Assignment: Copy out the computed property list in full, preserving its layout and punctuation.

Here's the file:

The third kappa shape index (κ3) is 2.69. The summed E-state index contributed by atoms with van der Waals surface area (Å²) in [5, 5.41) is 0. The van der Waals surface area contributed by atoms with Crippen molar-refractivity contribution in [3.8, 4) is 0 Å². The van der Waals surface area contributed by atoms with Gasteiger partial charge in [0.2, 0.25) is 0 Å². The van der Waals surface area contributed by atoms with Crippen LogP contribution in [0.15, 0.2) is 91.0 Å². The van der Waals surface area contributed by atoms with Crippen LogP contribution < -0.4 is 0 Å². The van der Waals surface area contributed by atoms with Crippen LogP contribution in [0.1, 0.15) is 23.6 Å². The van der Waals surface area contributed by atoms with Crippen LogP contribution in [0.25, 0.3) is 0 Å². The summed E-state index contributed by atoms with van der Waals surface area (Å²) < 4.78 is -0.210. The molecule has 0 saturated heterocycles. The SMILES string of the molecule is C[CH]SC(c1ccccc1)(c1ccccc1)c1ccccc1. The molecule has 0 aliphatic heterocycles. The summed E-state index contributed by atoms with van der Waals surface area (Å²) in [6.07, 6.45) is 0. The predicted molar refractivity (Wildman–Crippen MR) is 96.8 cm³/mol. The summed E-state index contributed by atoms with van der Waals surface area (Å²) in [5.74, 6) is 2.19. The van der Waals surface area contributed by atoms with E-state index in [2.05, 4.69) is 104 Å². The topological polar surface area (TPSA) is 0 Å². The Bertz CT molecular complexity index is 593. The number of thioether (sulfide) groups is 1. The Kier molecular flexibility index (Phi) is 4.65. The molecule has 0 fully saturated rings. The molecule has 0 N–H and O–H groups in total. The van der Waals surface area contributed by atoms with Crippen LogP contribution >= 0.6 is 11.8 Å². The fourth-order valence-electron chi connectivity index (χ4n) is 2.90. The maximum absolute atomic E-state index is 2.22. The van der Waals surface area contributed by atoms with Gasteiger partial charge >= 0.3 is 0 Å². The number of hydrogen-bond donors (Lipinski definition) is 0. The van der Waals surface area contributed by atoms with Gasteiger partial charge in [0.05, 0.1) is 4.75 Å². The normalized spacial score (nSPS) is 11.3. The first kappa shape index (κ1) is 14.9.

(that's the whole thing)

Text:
The third kappa shape index (κ3) is 2.69. The summed E-state index contributed by atoms with van der Waals surface area (Å²) in [5, 5.41) is 0. The van der Waals surface area contributed by atoms with Crippen molar-refractivity contribution in [3.8, 4) is 0 Å². The van der Waals surface area contributed by atoms with Gasteiger partial charge in [0.2, 0.25) is 0 Å². The van der Waals surface area contributed by atoms with Crippen LogP contribution in [0.15, 0.2) is 91.0 Å². The van der Waals surface area contributed by atoms with Crippen LogP contribution < -0.4 is 0 Å². The van der Waals surface area contributed by atoms with Crippen LogP contribution in [0.1, 0.15) is 23.6 Å². The van der Waals surface area contributed by atoms with Crippen LogP contribution in [0.25, 0.3) is 0 Å². The summed E-state index contributed by atoms with van der Waals surface area (Å²) < 4.78 is -0.210. The molecule has 0 saturated heterocycles. The SMILES string of the molecule is C[CH]SC(c1ccccc1)(c1ccccc1)c1ccccc1. The molecule has 0 aliphatic heterocycles. The summed E-state index contributed by atoms with van der Waals surface area (Å²) in [6.07, 6.45) is 0. The predicted molar refractivity (Wildman–Crippen MR) is 96.8 cm³/mol. The summed E-state index contributed by atoms with van der Waals surface area (Å²) in [5.74, 6) is 2.19. The van der Waals surface area contributed by atoms with E-state index in [2.05, 4.69) is 104 Å². The topological polar surface area (TPSA) is 0 Å². The Bertz CT molecular complexity index is 593. The number of thioether (sulfide) groups is 1. The Kier molecular flexibility index (Phi) is 4.65. The molecule has 0 fully saturated rings. The molecule has 0 N–H and O–H groups in total. The van der Waals surface area contributed by atoms with Crippen LogP contribution >= 0.6 is 11.8 Å². The fourth-order valence-electron chi connectivity index (χ4n) is 2.90. The maximum absolute atomic E-state index is 2.22. The van der Waals surface area contributed by atoms with Gasteiger partial charge >= 0.3 is 0 Å². The number of hydrogen-bond donors (Lipinski definition) is 0. The van der Waals surface area contributed by atoms with Gasteiger partial charge in [0.05, 0.1) is 4.75 Å². The normalized spacial score (nSPS) is 11.3. The first kappa shape index (κ1) is 14.9.